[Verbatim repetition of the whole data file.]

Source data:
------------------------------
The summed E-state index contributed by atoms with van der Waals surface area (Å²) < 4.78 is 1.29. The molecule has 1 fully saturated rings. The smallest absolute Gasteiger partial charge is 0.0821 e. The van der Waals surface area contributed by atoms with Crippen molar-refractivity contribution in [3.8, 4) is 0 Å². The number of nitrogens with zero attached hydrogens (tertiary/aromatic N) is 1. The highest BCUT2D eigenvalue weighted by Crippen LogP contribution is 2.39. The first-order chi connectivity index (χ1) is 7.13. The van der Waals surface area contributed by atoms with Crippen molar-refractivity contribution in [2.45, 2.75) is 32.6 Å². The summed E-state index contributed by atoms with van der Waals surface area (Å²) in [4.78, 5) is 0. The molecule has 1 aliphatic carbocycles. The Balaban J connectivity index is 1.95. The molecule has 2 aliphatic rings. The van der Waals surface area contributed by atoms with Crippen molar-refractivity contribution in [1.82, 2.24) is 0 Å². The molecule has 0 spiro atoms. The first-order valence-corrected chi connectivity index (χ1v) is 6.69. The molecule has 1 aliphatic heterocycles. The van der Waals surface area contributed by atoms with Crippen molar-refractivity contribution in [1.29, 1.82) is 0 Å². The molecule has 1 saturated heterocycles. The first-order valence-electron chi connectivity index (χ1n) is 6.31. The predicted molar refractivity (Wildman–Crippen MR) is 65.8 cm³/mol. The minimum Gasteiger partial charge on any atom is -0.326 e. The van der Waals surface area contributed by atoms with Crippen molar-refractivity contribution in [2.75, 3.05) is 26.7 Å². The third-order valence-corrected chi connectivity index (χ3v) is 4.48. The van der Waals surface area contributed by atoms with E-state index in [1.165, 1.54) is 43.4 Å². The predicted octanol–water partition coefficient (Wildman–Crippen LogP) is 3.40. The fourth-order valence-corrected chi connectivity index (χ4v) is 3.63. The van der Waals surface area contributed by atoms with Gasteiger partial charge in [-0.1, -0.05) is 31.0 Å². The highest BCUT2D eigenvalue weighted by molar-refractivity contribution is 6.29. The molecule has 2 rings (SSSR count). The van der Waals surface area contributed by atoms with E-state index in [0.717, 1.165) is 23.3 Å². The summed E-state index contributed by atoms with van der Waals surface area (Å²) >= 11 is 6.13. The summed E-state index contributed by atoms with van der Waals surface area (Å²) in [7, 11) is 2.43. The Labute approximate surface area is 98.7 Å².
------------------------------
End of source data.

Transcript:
The summed E-state index contributed by atoms with van der Waals surface area (Å²) < 4.78 is 1.29. The molecule has 1 fully saturated rings. The smallest absolute Gasteiger partial charge is 0.0821 e. The van der Waals surface area contributed by atoms with Crippen molar-refractivity contribution in [3.8, 4) is 0 Å². The number of nitrogens with zero attached hydrogens (tertiary/aromatic N) is 1. The highest BCUT2D eigenvalue weighted by Crippen LogP contribution is 2.39. The first-order chi connectivity index (χ1) is 7.13. The van der Waals surface area contributed by atoms with Crippen molar-refractivity contribution in [2.45, 2.75) is 32.6 Å². The summed E-state index contributed by atoms with van der Waals surface area (Å²) in [4.78, 5) is 0. The molecule has 1 aliphatic carbocycles. The Balaban J connectivity index is 1.95. The molecule has 2 aliphatic rings. The van der Waals surface area contributed by atoms with Crippen molar-refractivity contribution in [1.82, 2.24) is 0 Å². The molecule has 0 spiro atoms. The first-order valence-corrected chi connectivity index (χ1v) is 6.69. The molecule has 1 aliphatic heterocycles. The van der Waals surface area contributed by atoms with Crippen molar-refractivity contribution in [1.29, 1.82) is 0 Å². The molecule has 1 saturated heterocycles. The first-order valence-electron chi connectivity index (χ1n) is 6.31. The predicted molar refractivity (Wildman–Crippen MR) is 65.8 cm³/mol. The minimum Gasteiger partial charge on any atom is -0.326 e. The van der Waals surface area contributed by atoms with Crippen molar-refractivity contribution in [2.75, 3.05) is 26.7 Å². The third-order valence-corrected chi connectivity index (χ3v) is 4.48. The van der Waals surface area contributed by atoms with E-state index in [1.165, 1.54) is 43.4 Å². The predicted octanol–water partition coefficient (Wildman–Crippen LogP) is 3.40. The fourth-order valence-corrected chi connectivity index (χ4v) is 3.63. The van der Waals surface area contributed by atoms with Gasteiger partial charge in [-0.1, -0.05) is 31.0 Å². The highest BCUT2D eigenvalue weighted by molar-refractivity contribution is 6.29. The molecule has 2 rings (SSSR count). The van der Waals surface area contributed by atoms with E-state index in [0.717, 1.165) is 23.3 Å². The summed E-state index contributed by atoms with van der Waals surface area (Å²) >= 11 is 6.13. The summed E-state index contributed by atoms with van der Waals surface area (Å²) in [7, 11) is 2.43. The Labute approximate surface area is 98.7 Å².